Above and Below

Above and Below

In Above Us Only Sky, now on view at the Perspectives Gallery in Hamden’s Whitney Center retirement community, Lydia Viscardi’s Coverup series both obscures and reveals. In Coverup Hanky with Cocktails (2018), the artist has painted a handkerchief embroidered with wildflowers in cocktail glasses, a mass of contorted shapes barely visible behind the hanky’s translucent veil. In Coverup Silver on Purple (2018), a painted doily of fine tatting fills the frame. These restrained scraps of needlework are like handkerchiefs draped with decorum over the face of someone who has died on the street—softening, but not quite obliterating, the disaster. For Viscardi, that disaster is represented in the photographs that serve as her canvases: discarded images of car wrecks from legal trials. Washed in color and draped in her painted “coverups,” the crumpled hoods and twisted grills of these photos are an embarrassment, a problem, a tragedy that we’re initially distracted from seeing.

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Viscardi’s largest piece in the series is also her boldest. In Denial (2018), a painted chain link fence is overlaid with a collage of painted flowers applied to its surface as if growing up it. Brightly colored and fantastical, a combination of flora never found together in the wild, they seem almost aggressive in their attempt to obscure our view of the interior of a car, where deflated air bags hang. Seen beside another large piece, Released (2018), however, another possible reading of Viscardi’s theme emerges. Here, hands reach from beneath the hood of a wrecked car to release dozens of butterflies, some realistic and some imaginative. They, too, obscure a crash scene, but their coverup seems less intentional and more suggestive that beauty can overpower devastation, at least in part.

Elsewhere in this exhibition, which was curated by Debbie Hesse of the Ely Center of Contemporary Art, Carol Greenan Bouyoucos explodes her own subject matter from nature into big, kaleidoscopic images that transform ordinary leaves and buds and petals into new, larger-than-life forms. In Dark Poppy (2017), for example, a composite of pale green leaves forms a central design that refuses to match any expected shape found in nature, throwing off the viewer’s attempts to recognize and categorize. Yet, many natural forms are apparent. Slender white leaves and the heads of pink buds point toward the center. Veiny, serrated leaves cluster in the corners, while the shadows of other vegetation provide a dark lattice leading to a black interior.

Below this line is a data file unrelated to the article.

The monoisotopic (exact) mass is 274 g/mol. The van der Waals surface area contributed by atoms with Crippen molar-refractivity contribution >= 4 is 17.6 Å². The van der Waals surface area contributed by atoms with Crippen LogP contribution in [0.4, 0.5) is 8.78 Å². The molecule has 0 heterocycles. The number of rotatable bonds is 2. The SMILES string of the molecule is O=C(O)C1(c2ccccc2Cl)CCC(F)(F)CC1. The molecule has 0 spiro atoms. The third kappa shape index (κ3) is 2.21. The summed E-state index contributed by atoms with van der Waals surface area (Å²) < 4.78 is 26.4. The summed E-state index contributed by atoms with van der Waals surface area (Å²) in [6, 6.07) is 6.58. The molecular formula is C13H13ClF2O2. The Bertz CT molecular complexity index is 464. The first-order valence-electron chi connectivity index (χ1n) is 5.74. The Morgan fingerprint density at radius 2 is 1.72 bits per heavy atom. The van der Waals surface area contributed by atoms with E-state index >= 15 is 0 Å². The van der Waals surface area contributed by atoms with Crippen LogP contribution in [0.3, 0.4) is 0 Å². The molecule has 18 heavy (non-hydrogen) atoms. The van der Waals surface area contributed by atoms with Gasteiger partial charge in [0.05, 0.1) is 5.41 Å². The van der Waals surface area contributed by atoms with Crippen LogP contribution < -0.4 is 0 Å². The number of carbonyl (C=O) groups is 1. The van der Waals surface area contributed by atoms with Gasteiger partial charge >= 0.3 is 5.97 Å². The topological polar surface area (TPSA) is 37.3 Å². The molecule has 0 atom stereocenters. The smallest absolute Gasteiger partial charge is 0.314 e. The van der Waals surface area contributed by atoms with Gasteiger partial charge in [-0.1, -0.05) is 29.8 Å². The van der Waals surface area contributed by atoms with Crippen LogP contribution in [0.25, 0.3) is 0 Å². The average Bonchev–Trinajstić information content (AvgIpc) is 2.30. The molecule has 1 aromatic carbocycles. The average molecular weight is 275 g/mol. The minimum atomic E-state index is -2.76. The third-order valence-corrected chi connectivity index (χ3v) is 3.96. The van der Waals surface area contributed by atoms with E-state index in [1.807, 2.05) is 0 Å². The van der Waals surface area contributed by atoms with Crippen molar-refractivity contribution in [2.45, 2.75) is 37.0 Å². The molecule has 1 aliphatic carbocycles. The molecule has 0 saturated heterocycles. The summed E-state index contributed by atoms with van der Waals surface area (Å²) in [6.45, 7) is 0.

Bouyoucos shoots her images with an iPhone, then uses several apps to alter them into mirrored quarters before printing them and coating them with a wax surface “to remove the work from a solely photographic conversation.” The repetition in Bouyoucos’s images is dynamic and wild, even unsettling. By moving more vibrant colors away from the center, she denies the eye a place to land and pushes her viewer to the edges.

Above Us Only Sky showcases the work of six artists in all, united by energetic expressions like Viscardi’s and Bouyoucos’s, both physical and colorful. Working in acrylic on canvas, Barbara Hawes paints vivacious still lifes of flowers that stretch and leap across the canvas, and Frank Bruckmann creates rugged highway landscapes in motion. Photographer Robert Sachs interprets his street subjects as if through a blurred prism that splits lines and scatters light. And in Amelia Toelke’s shimmering prints, repeated rings link disparate shapes into single units, suggesting connectivity.

The exhibition’s title comes from John Lennon and Yoko Ono’s iconic song “Imagine,” advocating for a collected optimism in these works. Perhaps ironically, you’ll need to complete an electronic sign-in and temperature check in order to enter the building. But don’t be daunted; this exhibition is worth the trouble. Comprising 36 pieces, it’s hung along a broad, curving, glass-walled hallway at the south end of the Whitney Center complex. Enjoy these six artists’ works. Then turn around, and see the sky.

Above Us Only Sky
Perspectives Gallery at Whitney Center – 200 Leeder Hill Dr, Hamden (map)
Tues & Thurs 4-7pm, Sat 11-4pm through January 8
(203) 281-6745 | info@elycenter.org

Written and photographed by Kathy Leonard Czepiel. Image 1 features Denial by Lydia Viscardi. Image 2 features Dark Poppy by Carol Greenan Bouyoucos

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